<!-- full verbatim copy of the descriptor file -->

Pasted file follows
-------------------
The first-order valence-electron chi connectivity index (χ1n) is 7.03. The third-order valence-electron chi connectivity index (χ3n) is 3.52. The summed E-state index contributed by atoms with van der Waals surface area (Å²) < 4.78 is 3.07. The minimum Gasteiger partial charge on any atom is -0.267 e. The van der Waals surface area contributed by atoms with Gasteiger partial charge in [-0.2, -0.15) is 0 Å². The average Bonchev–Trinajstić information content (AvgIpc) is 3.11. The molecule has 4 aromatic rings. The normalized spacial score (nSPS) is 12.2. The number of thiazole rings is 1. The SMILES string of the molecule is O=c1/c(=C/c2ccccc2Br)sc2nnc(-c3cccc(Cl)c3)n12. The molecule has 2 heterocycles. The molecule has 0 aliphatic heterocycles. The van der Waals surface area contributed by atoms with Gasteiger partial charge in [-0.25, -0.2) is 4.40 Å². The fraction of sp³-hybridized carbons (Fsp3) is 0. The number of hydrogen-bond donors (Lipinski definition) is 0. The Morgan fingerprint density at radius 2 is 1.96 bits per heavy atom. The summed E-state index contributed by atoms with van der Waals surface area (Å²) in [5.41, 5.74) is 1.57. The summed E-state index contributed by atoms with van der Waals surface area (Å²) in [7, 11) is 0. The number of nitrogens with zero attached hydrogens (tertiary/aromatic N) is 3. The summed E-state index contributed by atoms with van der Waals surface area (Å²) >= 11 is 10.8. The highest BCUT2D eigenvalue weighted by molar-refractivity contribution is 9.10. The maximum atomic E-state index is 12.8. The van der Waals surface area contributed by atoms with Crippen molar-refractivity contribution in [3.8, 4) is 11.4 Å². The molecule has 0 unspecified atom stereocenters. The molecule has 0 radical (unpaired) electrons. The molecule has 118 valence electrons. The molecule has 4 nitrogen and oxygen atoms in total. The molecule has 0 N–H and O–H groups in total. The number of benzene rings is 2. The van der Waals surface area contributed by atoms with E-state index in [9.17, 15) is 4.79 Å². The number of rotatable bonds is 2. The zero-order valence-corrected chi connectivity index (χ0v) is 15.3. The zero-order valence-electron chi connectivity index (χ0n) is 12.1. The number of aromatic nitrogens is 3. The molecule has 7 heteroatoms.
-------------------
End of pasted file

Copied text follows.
The first-order valence-electron chi connectivity index (χ1n) is 7.03. The third-order valence-electron chi connectivity index (χ3n) is 3.52. The summed E-state index contributed by atoms with van der Waals surface area (Å²) < 4.78 is 3.07. The minimum Gasteiger partial charge on any atom is -0.267 e. The van der Waals surface area contributed by atoms with Gasteiger partial charge in [-0.2, -0.15) is 0 Å². The average Bonchev–Trinajstić information content (AvgIpc) is 3.11. The molecule has 4 aromatic rings. The normalized spacial score (nSPS) is 12.2. The number of thiazole rings is 1. The SMILES string of the molecule is O=c1/c(=C/c2ccccc2Br)sc2nnc(-c3cccc(Cl)c3)n12. The molecule has 2 heterocycles. The molecule has 0 aliphatic heterocycles. The van der Waals surface area contributed by atoms with Gasteiger partial charge in [-0.25, -0.2) is 4.40 Å². The fraction of sp³-hybridized carbons (Fsp3) is 0. The number of hydrogen-bond donors (Lipinski definition) is 0. The Morgan fingerprint density at radius 2 is 1.96 bits per heavy atom. The summed E-state index contributed by atoms with van der Waals surface area (Å²) in [5.41, 5.74) is 1.57. The summed E-state index contributed by atoms with van der Waals surface area (Å²) in [7, 11) is 0. The number of nitrogens with zero attached hydrogens (tertiary/aromatic N) is 3. The summed E-state index contributed by atoms with van der Waals surface area (Å²) >= 11 is 10.8. The highest BCUT2D eigenvalue weighted by molar-refractivity contribution is 9.10. The maximum atomic E-state index is 12.8. The van der Waals surface area contributed by atoms with Crippen molar-refractivity contribution in [3.8, 4) is 11.4 Å². The molecule has 0 unspecified atom stereocenters. The molecule has 0 radical (unpaired) electrons. The molecule has 118 valence electrons. The molecule has 4 nitrogen and oxygen atoms in total. The molecule has 0 N–H and O–H groups in total. The number of benzene rings is 2. The van der Waals surface area contributed by atoms with E-state index in [9.17, 15) is 4.79 Å². The number of rotatable bonds is 2. The zero-order valence-corrected chi connectivity index (χ0v) is 15.3. The zero-order valence-electron chi connectivity index (χ0n) is 12.1. The number of aromatic nitrogens is 3. The molecule has 7 heteroatoms.